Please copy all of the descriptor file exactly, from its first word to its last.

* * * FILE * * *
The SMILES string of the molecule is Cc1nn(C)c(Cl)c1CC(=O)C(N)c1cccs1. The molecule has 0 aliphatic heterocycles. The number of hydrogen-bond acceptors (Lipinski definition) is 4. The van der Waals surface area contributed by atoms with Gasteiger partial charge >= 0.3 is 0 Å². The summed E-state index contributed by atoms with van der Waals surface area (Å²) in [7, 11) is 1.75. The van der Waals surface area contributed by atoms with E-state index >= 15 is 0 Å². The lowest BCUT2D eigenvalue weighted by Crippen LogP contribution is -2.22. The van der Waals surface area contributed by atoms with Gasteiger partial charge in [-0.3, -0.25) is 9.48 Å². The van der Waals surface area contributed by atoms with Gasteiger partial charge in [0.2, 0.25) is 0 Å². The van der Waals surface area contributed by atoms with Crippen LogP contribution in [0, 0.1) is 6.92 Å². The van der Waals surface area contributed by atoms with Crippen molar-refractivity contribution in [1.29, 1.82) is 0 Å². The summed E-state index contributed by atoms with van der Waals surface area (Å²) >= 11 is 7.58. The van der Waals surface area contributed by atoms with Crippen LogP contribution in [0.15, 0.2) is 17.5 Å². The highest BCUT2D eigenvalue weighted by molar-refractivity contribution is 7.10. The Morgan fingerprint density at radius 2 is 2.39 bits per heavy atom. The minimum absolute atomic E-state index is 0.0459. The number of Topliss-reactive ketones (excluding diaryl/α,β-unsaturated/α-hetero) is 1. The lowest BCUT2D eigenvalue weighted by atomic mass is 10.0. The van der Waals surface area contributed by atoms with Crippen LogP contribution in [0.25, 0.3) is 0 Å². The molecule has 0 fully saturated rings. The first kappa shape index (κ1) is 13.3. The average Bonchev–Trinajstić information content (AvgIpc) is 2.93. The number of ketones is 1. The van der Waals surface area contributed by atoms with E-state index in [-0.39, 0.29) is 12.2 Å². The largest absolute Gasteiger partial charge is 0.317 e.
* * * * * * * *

The SMILES string of the molecule is Cc1nn(C)c(Cl)c1CC(=O)C(N)c1cccs1. The molecule has 0 aliphatic heterocycles. The number of hydrogen-bond acceptors (Lipinski definition) is 4. The van der Waals surface area contributed by atoms with Gasteiger partial charge >= 0.3 is 0 Å². The summed E-state index contributed by atoms with van der Waals surface area (Å²) in [7, 11) is 1.75. The van der Waals surface area contributed by atoms with E-state index >= 15 is 0 Å². The lowest BCUT2D eigenvalue weighted by Crippen LogP contribution is -2.22. The van der Waals surface area contributed by atoms with Gasteiger partial charge in [-0.3, -0.25) is 9.48 Å². The van der Waals surface area contributed by atoms with Gasteiger partial charge in [0.2, 0.25) is 0 Å². The van der Waals surface area contributed by atoms with Crippen LogP contribution in [0, 0.1) is 6.92 Å². The van der Waals surface area contributed by atoms with Crippen molar-refractivity contribution in [1.29, 1.82) is 0 Å². The summed E-state index contributed by atoms with van der Waals surface area (Å²) >= 11 is 7.58. The van der Waals surface area contributed by atoms with Crippen LogP contribution in [0.15, 0.2) is 17.5 Å². The highest BCUT2D eigenvalue weighted by molar-refractivity contribution is 7.10. The Morgan fingerprint density at radius 2 is 2.39 bits per heavy atom. The minimum absolute atomic E-state index is 0.0459. The number of Topliss-reactive ketones (excluding diaryl/α,β-unsaturated/α-hetero) is 1. The lowest BCUT2D eigenvalue weighted by atomic mass is 10.0. The van der Waals surface area contributed by atoms with Crippen LogP contribution in [0.25, 0.3) is 0 Å². The molecule has 0 fully saturated rings. The first kappa shape index (κ1) is 13.3. The average Bonchev–Trinajstić information content (AvgIpc) is 2.93. The number of ketones is 1. The van der Waals surface area contributed by atoms with E-state index in [-0.39, 0.29) is 12.2 Å². The largest absolute Gasteiger partial charge is 0.317 e.